After years as a prisoner of war, Ernt Allbright returned home to his wife, Cora, and daughter, Leni, a violent, difficult, restless man. The family moved so frequently that 13-year-old Leni went to five schools in four years. But when they move to Alaska, still very wild and sparsely populated, Ernt finds a landscape as raw as he is. As Leni soon realizes, “Everyone up here had two stories: the life before and the life now. If you wanted to pray to a weirdo god or live in a school bus or marry a goose, no one in Alaska was going to say crap to you.” There are many great things about this book—one of them is its constant stream of memorably formulated insights about Alaska. Another key example is delivered by Large Marge, a former prosecutor in Washington, D.C., who now runs the general store for the community of around 30 brave souls who live in Kaneq year-round. As she cautions the Allbrights, “Alaska herself can be Sleeping Beauty one minute and a bitch with a sawed-off shotgun the next. There’s a saying: Up here you can make one mistake. The second one will kill you.” Hannah’s (The Nightingale, 2015, etc.) follow-up to her series of blockbuster bestsellers will thrill her fans with its combination of Greek tragedy, Romeo and Juliet–like coming-of-age story, and domestic potboiler. She re-creates in magical detail the lives of Alaska's homesteaders in both of the state's seasons (they really only have two) and is just as specific and authentic in her depiction of the spiritual wounds of post-Vietnam America.A tour de force.
Pub Date: Feb. 6, 2018
Page Count: 448
Publisher: St. Martin's
Review Posted Online: Oct. 30, 2017
Kirkus Reviews Issue: Nov. 15, 2017
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by Lisa Jewell ‧ RELEASE DATE: April 24, 2018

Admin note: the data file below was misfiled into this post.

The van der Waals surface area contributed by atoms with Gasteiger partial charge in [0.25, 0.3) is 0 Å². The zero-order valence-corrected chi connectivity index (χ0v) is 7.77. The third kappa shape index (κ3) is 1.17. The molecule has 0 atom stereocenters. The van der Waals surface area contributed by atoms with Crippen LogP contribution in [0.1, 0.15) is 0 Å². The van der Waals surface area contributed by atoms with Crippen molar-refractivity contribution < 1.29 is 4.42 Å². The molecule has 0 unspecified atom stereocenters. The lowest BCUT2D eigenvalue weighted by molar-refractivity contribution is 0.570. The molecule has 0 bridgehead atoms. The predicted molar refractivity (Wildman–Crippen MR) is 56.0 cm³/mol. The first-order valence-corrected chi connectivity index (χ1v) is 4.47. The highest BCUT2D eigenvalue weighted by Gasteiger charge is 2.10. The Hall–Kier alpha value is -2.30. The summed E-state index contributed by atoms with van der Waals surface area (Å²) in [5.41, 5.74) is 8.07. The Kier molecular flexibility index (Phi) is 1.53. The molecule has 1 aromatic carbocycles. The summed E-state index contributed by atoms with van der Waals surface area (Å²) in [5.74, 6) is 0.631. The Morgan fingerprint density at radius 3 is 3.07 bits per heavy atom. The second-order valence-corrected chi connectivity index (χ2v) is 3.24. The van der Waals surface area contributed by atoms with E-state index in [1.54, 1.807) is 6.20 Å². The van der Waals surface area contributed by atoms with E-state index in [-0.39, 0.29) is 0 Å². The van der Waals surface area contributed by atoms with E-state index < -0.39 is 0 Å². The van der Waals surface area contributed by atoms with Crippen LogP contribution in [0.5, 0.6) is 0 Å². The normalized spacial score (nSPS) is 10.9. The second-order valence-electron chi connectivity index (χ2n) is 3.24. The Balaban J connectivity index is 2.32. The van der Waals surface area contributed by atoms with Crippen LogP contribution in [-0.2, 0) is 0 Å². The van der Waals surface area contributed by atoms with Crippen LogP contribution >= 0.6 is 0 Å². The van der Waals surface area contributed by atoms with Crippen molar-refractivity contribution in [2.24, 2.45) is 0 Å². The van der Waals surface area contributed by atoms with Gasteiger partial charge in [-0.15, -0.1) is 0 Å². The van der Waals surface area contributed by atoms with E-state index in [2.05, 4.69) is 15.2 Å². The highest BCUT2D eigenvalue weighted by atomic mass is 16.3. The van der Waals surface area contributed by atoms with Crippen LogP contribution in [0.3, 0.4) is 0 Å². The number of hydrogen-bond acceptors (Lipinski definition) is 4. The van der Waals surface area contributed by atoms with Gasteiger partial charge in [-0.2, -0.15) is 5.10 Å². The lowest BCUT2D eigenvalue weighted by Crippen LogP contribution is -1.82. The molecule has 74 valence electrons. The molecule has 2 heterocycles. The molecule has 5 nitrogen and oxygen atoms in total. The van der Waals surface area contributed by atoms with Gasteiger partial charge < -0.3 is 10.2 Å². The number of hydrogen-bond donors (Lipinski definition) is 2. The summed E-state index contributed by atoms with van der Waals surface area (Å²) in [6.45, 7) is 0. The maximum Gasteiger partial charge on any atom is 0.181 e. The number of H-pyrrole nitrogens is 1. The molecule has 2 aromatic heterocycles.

Dark and unsettling, this novel’s end arrives abruptly even as readers are still moving at a breakneck speed.
Ten years after her teenage daughter went missing, a mother begins a new relationship only to discover she can't truly move on until she answers lingering questions about the past.
Laurel Mack’s life stopped in many ways the day her 15-year-old daughter, Ellie, left the house to study at the library and never returned. She drifted away from her other two children, Hanna and Jake, and eventually she and her husband, Paul, divorced. Ten years later, Ellie’s remains and her backpack are found, though the police are unable to determine the reasons for her disappearance and death. After Ellie’s funeral, Laurel begins a relationship with Floyd, a man she meets in a cafe. She's disarmed by Floyd’s charm, but when she meets his young daughter, Poppy, Laurel is startled by her resemblance to Ellie. As the novel progresses, Laurel becomes increasingly determined to learn what happened to Ellie, especially after discovering an odd connection between Poppy’s mother and her daughter even as her relationship with Floyd is becoming more serious. Jewell’s (I Found You, 2017, etc.) latest thriller moves at a brisk pace even as she plays with narrative structure: The book is split into three sections, including a first one which alternates chapters between the time of Ellie’s disappearance and the present and a second section that begins as Laurel and Floyd meet. Both of these sections primarily focus on Laurel. In the third section, Jewell alternates narrators and moments in time: The narrator switches to alternating first-person points of view (told by Poppy’s mother and Floyd) interspersed with third-person narration of Ellie’s experiences and Laurel’s discoveries in the present. All of these devices serve to build palpable tension, but the structure also contributes to how deeply disturbing the story becomes. At times, the characters and the emotional core of the events are almost obscured by such quick maneuvering through the weighty plot.Dark and unsettling, this novel’s end arrives abruptly even as readers are still moving at a breakneck speed.
Pub Date: April 24, 2018
Page Count: 368
Review Posted Online: Feb. 5, 2018
Kirkus Reviews Issue: Feb. 15, 2018